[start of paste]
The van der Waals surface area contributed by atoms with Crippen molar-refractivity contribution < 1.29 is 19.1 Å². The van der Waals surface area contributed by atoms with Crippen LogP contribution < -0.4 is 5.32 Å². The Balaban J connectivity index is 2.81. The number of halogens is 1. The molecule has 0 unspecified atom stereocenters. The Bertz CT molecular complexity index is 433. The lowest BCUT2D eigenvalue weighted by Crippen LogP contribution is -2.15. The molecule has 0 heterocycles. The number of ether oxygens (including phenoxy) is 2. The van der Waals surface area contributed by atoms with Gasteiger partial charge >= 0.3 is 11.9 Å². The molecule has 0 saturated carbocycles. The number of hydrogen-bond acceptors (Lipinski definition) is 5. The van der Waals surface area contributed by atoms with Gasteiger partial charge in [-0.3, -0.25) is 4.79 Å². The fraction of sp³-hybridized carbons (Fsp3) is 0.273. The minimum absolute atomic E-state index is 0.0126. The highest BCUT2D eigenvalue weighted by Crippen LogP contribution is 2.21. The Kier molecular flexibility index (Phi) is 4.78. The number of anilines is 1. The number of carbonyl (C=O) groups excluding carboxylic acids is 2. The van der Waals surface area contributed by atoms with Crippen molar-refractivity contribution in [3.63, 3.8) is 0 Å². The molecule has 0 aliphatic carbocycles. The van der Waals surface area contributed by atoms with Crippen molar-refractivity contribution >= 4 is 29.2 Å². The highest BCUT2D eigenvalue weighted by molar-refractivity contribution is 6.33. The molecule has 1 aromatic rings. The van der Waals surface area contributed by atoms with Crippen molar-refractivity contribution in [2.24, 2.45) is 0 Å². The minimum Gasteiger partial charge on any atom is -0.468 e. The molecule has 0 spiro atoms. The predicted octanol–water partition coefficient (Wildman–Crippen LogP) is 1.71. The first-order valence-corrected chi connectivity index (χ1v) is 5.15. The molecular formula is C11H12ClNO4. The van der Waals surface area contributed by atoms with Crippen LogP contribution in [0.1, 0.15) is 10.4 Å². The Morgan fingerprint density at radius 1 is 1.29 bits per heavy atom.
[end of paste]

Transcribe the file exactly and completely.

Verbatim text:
The van der Waals surface area contributed by atoms with Crippen molar-refractivity contribution < 1.29 is 19.1 Å². The van der Waals surface area contributed by atoms with Crippen LogP contribution < -0.4 is 5.32 Å². The Balaban J connectivity index is 2.81. The number of halogens is 1. The molecule has 0 unspecified atom stereocenters. The Bertz CT molecular complexity index is 433. The lowest BCUT2D eigenvalue weighted by Crippen LogP contribution is -2.15. The molecule has 0 heterocycles. The number of ether oxygens (including phenoxy) is 2. The van der Waals surface area contributed by atoms with Gasteiger partial charge >= 0.3 is 11.9 Å². The molecule has 0 saturated carbocycles. The number of hydrogen-bond acceptors (Lipinski definition) is 5. The van der Waals surface area contributed by atoms with Gasteiger partial charge in [-0.3, -0.25) is 4.79 Å². The fraction of sp³-hybridized carbons (Fsp3) is 0.273. The minimum absolute atomic E-state index is 0.0126. The highest BCUT2D eigenvalue weighted by Crippen LogP contribution is 2.21. The Kier molecular flexibility index (Phi) is 4.78. The number of anilines is 1. The number of carbonyl (C=O) groups excluding carboxylic acids is 2. The van der Waals surface area contributed by atoms with Crippen molar-refractivity contribution in [3.63, 3.8) is 0 Å². The molecule has 0 aliphatic carbocycles. The van der Waals surface area contributed by atoms with Crippen molar-refractivity contribution >= 4 is 29.2 Å². The highest BCUT2D eigenvalue weighted by molar-refractivity contribution is 6.33. The molecule has 1 aromatic rings. The van der Waals surface area contributed by atoms with Crippen molar-refractivity contribution in [2.24, 2.45) is 0 Å². The minimum Gasteiger partial charge on any atom is -0.468 e. The molecule has 0 spiro atoms. The predicted octanol–water partition coefficient (Wildman–Crippen LogP) is 1.71. The first-order valence-corrected chi connectivity index (χ1v) is 5.15. The molecular formula is C11H12ClNO4. The van der Waals surface area contributed by atoms with Crippen LogP contribution in [0.1, 0.15) is 10.4 Å². The Morgan fingerprint density at radius 1 is 1.29 bits per heavy atom.